As a real estate investor, you may be curious about the opportunity to purchase tax deed foreclosures. With this strategy, you buy a tax certificate on an outstanding property so you can renovate, resell or otherwise profit from the pending foreclosure.
Review the details about tax deed foreclosure to find out whether this type of investment is right for you.
Understanding tax deed foreclosures
When a property owner fails to pay taxes, the county auctions off the tax debt. If you win the tax deed bid, you can attempt to collect on the past-due taxes. If the attempt does not succeed, you can take steps to foreclose on and take possession of the property. You can pursue tax deed foreclosure on any property with outstanding tax debt, including inhabited and vacant residential, commercial and industrial properties as well as vacant land.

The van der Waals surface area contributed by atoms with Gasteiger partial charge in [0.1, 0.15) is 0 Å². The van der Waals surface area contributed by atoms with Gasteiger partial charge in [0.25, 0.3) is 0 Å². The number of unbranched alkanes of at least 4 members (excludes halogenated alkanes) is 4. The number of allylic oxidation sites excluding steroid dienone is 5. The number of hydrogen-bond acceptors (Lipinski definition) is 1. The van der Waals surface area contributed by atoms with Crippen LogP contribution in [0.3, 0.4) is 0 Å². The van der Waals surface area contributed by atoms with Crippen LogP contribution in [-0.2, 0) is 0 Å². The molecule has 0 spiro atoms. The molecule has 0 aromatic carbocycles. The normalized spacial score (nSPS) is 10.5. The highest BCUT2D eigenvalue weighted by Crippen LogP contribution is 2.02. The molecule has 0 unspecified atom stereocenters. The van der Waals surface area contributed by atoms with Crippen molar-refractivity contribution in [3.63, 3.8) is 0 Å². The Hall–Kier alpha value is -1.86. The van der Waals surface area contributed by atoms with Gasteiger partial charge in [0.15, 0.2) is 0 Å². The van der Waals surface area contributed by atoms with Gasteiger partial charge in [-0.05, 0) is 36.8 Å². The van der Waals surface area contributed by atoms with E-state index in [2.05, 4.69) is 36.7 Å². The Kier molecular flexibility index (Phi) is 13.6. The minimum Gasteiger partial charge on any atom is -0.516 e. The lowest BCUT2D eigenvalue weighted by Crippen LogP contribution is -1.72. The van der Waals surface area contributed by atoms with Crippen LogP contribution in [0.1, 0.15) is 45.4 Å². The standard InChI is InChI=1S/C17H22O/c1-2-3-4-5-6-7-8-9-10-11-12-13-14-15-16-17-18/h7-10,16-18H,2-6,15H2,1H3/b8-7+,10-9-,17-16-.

Reviewing considerations for tax deed investments
If you successfully bid on a tax debt, you usually have to pay the promised amount within 72 hours. Doing so gives you the potential opportunity to buy the home for less than market value.
Some states give the property owner a certain amount of time to repay the tax debt along with your bid plus interest. In Illinois, for example, a homeowner with six or fewer units has 30 months to redeem their property and avoid foreclosure. For abandoned properties, the redemption period decreases to 24 months.
Without the right legal paperwork, you may run into problems with a tax deed foreclosure. Conducting due diligence can help protect your investment with this type of strategy.